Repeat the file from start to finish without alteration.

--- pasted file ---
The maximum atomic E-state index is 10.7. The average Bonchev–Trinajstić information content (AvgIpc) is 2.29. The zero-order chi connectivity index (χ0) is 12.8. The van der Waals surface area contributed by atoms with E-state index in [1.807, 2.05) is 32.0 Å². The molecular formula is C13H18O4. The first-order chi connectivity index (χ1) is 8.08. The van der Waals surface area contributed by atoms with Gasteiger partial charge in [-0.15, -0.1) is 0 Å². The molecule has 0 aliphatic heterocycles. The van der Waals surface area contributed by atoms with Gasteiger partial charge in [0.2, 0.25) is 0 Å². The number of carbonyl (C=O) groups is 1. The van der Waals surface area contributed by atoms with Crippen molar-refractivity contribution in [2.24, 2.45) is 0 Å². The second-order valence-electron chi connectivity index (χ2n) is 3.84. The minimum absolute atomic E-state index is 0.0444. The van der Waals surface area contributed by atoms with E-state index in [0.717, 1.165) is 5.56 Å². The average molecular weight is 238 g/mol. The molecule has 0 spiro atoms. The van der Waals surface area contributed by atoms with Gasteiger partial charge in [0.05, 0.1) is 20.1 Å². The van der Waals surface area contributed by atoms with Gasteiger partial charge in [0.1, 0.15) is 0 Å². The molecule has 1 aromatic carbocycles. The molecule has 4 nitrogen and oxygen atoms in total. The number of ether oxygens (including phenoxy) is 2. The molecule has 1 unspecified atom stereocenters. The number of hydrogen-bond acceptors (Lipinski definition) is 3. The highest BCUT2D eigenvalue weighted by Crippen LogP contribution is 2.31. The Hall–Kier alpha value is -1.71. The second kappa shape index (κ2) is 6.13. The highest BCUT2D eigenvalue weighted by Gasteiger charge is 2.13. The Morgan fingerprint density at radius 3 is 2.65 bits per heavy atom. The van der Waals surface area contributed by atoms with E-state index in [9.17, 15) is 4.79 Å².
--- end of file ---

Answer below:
The maximum atomic E-state index is 10.7. The average Bonchev–Trinajstić information content (AvgIpc) is 2.29. The zero-order chi connectivity index (χ0) is 12.8. The van der Waals surface area contributed by atoms with E-state index in [1.807, 2.05) is 32.0 Å². The molecular formula is C13H18O4. The first-order chi connectivity index (χ1) is 8.08. The van der Waals surface area contributed by atoms with Gasteiger partial charge in [-0.15, -0.1) is 0 Å². The molecule has 0 aliphatic heterocycles. The van der Waals surface area contributed by atoms with Gasteiger partial charge in [0.2, 0.25) is 0 Å². The number of carbonyl (C=O) groups is 1. The van der Waals surface area contributed by atoms with Crippen molar-refractivity contribution in [2.24, 2.45) is 0 Å². The second-order valence-electron chi connectivity index (χ2n) is 3.84. The minimum absolute atomic E-state index is 0.0444. The van der Waals surface area contributed by atoms with E-state index in [0.717, 1.165) is 5.56 Å². The average molecular weight is 238 g/mol. The molecule has 0 spiro atoms. The van der Waals surface area contributed by atoms with Gasteiger partial charge in [0.05, 0.1) is 20.1 Å². The van der Waals surface area contributed by atoms with Gasteiger partial charge in [0.1, 0.15) is 0 Å². The molecule has 1 aromatic carbocycles. The molecule has 4 nitrogen and oxygen atoms in total. The number of ether oxygens (including phenoxy) is 2. The molecule has 1 unspecified atom stereocenters. The number of hydrogen-bond acceptors (Lipinski definition) is 3. The highest BCUT2D eigenvalue weighted by Crippen LogP contribution is 2.31. The Hall–Kier alpha value is -1.71. The second kappa shape index (κ2) is 6.13. The highest BCUT2D eigenvalue weighted by Gasteiger charge is 2.13. The Morgan fingerprint density at radius 3 is 2.65 bits per heavy atom. The van der Waals surface area contributed by atoms with E-state index in [9.17, 15) is 4.79 Å².